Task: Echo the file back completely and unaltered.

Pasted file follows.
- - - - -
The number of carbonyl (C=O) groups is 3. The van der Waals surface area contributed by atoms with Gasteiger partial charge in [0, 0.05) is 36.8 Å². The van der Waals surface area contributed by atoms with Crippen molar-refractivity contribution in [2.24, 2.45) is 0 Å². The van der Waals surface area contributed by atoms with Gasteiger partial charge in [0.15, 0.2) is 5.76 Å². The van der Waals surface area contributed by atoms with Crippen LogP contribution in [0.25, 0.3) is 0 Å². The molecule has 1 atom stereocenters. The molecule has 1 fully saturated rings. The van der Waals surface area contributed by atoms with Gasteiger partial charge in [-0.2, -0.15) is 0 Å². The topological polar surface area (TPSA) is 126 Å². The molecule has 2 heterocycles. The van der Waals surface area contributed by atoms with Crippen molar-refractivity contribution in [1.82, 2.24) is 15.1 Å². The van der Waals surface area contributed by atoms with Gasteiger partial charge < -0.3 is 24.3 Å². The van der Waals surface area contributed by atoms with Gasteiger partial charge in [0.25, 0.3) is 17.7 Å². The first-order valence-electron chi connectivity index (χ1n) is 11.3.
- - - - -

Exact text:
The number of carbonyl (C=O) groups is 3. The van der Waals surface area contributed by atoms with Gasteiger partial charge in [0, 0.05) is 36.8 Å². The van der Waals surface area contributed by atoms with Crippen molar-refractivity contribution in [2.24, 2.45) is 0 Å². The van der Waals surface area contributed by atoms with Gasteiger partial charge in [0.15, 0.2) is 5.76 Å². The van der Waals surface area contributed by atoms with Crippen LogP contribution in [0.25, 0.3) is 0 Å². The molecule has 1 atom stereocenters. The molecule has 1 fully saturated rings. The van der Waals surface area contributed by atoms with Gasteiger partial charge in [-0.2, -0.15) is 0 Å². The topological polar surface area (TPSA) is 126 Å². The molecule has 2 heterocycles. The van der Waals surface area contributed by atoms with Crippen molar-refractivity contribution in [1.82, 2.24) is 15.1 Å². The van der Waals surface area contributed by atoms with Gasteiger partial charge < -0.3 is 24.3 Å². The van der Waals surface area contributed by atoms with Gasteiger partial charge in [0.25, 0.3) is 17.7 Å². The first-order valence-electron chi connectivity index (χ1n) is 11.3.